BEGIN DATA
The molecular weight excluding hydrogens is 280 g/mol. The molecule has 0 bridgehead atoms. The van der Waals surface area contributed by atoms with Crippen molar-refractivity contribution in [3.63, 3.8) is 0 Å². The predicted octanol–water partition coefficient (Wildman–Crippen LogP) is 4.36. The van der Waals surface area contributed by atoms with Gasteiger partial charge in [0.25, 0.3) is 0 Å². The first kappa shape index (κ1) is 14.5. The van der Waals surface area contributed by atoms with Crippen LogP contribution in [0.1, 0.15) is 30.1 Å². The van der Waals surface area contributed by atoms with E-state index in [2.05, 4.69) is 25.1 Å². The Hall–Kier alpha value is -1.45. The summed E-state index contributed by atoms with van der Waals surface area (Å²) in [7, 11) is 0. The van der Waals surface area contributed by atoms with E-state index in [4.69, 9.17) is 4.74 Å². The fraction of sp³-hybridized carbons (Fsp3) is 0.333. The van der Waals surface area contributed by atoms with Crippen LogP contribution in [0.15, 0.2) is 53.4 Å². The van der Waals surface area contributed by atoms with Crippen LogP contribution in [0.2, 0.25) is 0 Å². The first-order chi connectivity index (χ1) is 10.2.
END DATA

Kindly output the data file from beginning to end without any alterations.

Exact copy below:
The molecular weight excluding hydrogens is 280 g/mol. The molecule has 0 bridgehead atoms. The van der Waals surface area contributed by atoms with Crippen molar-refractivity contribution in [3.63, 3.8) is 0 Å². The predicted octanol–water partition coefficient (Wildman–Crippen LogP) is 4.36. The van der Waals surface area contributed by atoms with Gasteiger partial charge in [0.25, 0.3) is 0 Å². The first kappa shape index (κ1) is 14.5. The van der Waals surface area contributed by atoms with Crippen LogP contribution in [0.1, 0.15) is 30.1 Å². The van der Waals surface area contributed by atoms with E-state index in [2.05, 4.69) is 25.1 Å². The Hall–Kier alpha value is -1.45. The summed E-state index contributed by atoms with van der Waals surface area (Å²) in [7, 11) is 0. The van der Waals surface area contributed by atoms with E-state index in [4.69, 9.17) is 4.74 Å². The fraction of sp³-hybridized carbons (Fsp3) is 0.333. The van der Waals surface area contributed by atoms with Crippen LogP contribution in [0.15, 0.2) is 53.4 Å². The van der Waals surface area contributed by atoms with Crippen LogP contribution in [0.2, 0.25) is 0 Å². The first-order chi connectivity index (χ1) is 10.2.